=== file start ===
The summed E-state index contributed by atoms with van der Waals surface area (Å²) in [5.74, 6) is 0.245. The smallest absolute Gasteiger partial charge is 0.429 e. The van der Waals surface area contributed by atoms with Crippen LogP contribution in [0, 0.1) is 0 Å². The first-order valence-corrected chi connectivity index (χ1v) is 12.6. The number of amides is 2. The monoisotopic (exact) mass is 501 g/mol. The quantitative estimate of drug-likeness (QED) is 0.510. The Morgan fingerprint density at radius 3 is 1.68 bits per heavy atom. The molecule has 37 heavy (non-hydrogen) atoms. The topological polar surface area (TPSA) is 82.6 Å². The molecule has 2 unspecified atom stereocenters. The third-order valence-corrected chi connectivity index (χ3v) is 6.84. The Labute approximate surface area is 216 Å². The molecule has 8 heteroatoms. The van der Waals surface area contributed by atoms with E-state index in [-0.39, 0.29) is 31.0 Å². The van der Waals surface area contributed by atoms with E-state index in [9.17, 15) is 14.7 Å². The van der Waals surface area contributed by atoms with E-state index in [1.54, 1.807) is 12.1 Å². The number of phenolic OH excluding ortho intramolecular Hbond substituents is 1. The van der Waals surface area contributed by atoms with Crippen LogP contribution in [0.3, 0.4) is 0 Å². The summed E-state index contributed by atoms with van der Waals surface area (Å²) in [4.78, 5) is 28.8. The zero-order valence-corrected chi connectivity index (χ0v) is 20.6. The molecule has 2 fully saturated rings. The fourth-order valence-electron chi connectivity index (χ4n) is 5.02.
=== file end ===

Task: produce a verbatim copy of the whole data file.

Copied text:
The summed E-state index contributed by atoms with van der Waals surface area (Å²) in [5.74, 6) is 0.245. The smallest absolute Gasteiger partial charge is 0.429 e. The van der Waals surface area contributed by atoms with Crippen LogP contribution in [0, 0.1) is 0 Å². The first-order valence-corrected chi connectivity index (χ1v) is 12.6. The number of amides is 2. The monoisotopic (exact) mass is 501 g/mol. The quantitative estimate of drug-likeness (QED) is 0.510. The Morgan fingerprint density at radius 3 is 1.68 bits per heavy atom. The molecule has 37 heavy (non-hydrogen) atoms. The topological polar surface area (TPSA) is 82.6 Å². The molecule has 2 unspecified atom stereocenters. The third-order valence-corrected chi connectivity index (χ3v) is 6.84. The Labute approximate surface area is 216 Å². The molecule has 8 heteroatoms. The van der Waals surface area contributed by atoms with E-state index in [-0.39, 0.29) is 31.0 Å². The van der Waals surface area contributed by atoms with E-state index in [9.17, 15) is 14.7 Å². The van der Waals surface area contributed by atoms with E-state index in [1.54, 1.807) is 12.1 Å². The number of phenolic OH excluding ortho intramolecular Hbond substituents is 1. The van der Waals surface area contributed by atoms with Crippen LogP contribution in [0.3, 0.4) is 0 Å². The summed E-state index contributed by atoms with van der Waals surface area (Å²) in [4.78, 5) is 28.8. The zero-order valence-corrected chi connectivity index (χ0v) is 20.6. The molecule has 2 fully saturated rings. The fourth-order valence-electron chi connectivity index (χ4n) is 5.02.